Covering red brick at the threshold

Building the Mattone Grande. Looking for a material to use at the ‘threshold’ of the oven, where in the plans, the firebrick meets the red brick at the mouth of the oven. I’m trying to cover the red brick.

We plan to use extra insulating blankets because we live in the NE and hope to cook in winter - from what I read this will push the dome to (or close to) the edge of the upward facing red brick on each side. This leaves the only upward facing sides of the red brick exposed at the front and back of the oven.

On the sides, our plan is to cover all outward facing red brick with tile / stone.

A material I need to pick: should it be heat resistant? Slate or any stone will do? Tile? Should it be heat resistant tile? What criteria should I look for? I’d like something I can cut a straight line with a masonry blade (or ask a pro to do so).

I realize a material with similar thickness will need to be placed on all upward facing red brick faces and I will need to add enough sand to level the firebrick with the highest part laying on whatever I put on top the red brick, both for the construction of the dome and to move food in and out of the oven.


Hi @BrownRabbits! Nice to see you back here.

My experience with extra insulating blanket was similar. I do have about 2 inches on each side.

For your oven lip, other builders have found success by using ceramic tile or similar. Thinset mortar will do, and will help with any irregularities on what will now be the red brick substrate. Slate is another good choice (and certainly available here in the Northeast!), but it can be a bit fragile.

You might want to consider not butting it up flush with the firebrick hearth, but rather plan to leave a narrow air gap (maybe one-eighth of an inch).

Bringing the hearth up to the level of the planned lip is a good idea. Shim your mold up by the thickness of the material you’re using so that you’ll get the appropriate height for the arch. (You won’t see it from the sides or back because of the stucco shell, and it will look proper from the front once you have applied your material.) Maybe use a couple small pieces of the planned veneer at the base of the mold—which will help with getting enough mortar under your first row of firebrick.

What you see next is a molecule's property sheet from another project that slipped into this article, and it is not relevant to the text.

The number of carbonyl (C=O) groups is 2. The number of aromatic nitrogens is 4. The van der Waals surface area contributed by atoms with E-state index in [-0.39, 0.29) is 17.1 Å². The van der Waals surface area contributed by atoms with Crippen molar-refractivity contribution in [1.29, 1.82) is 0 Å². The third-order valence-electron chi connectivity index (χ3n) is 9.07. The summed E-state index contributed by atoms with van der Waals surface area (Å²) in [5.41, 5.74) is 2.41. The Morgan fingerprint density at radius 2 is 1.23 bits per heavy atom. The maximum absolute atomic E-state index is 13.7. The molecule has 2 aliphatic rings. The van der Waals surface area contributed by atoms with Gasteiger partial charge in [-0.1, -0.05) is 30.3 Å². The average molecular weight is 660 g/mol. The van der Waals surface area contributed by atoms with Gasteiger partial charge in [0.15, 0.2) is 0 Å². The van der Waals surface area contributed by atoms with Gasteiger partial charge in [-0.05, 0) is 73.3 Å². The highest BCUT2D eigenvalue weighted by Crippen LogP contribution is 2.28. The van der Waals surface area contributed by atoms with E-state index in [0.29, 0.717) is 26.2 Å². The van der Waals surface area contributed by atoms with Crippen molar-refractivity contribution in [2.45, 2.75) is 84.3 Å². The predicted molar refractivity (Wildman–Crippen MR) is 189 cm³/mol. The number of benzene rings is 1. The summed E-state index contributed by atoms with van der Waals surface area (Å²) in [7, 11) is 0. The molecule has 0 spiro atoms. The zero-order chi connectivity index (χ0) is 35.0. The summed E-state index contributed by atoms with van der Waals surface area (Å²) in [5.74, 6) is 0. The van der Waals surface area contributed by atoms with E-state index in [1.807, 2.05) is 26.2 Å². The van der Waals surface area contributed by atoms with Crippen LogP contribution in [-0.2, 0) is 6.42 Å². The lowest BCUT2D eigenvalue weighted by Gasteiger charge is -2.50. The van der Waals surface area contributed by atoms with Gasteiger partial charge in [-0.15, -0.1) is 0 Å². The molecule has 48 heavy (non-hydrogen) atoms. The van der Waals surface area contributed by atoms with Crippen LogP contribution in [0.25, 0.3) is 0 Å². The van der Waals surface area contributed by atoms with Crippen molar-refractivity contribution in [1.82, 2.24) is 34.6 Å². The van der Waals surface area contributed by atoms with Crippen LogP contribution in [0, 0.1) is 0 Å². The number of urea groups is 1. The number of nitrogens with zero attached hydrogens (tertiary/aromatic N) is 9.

Your general question about “heat resistant tile” is not a huge worry. Tile is manufactured by firing, so by definition it is heat resistant. You might want to ask your materials supplier if you’re concerned about a glaze or finish that is prone to cracking.

Looking forward to seeing what you come up with, and please do post photos when you can!

Super helpful. Will do - thank you!

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FWIW, I used granite. I did a retro fit by using my angle grinder to remove some of the brick so that my granite was flush to the cooking surface. I also slightly tilted the granite away from the oven so that water would not flow into the oven. I think this has made a big difference in how much rain gets into the oven.

The one thing I am not happy with was the decision to not go all the way across with the granite. Maybe I’ll redo it one of these years.

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Hi Ken,

Am I recalling correctly that you used construction adhesive to set the granite?

Just regular Type-S mortar. I needed something that would fill the gaps caused by the holes in the bricks which became exposed when I ground them down.

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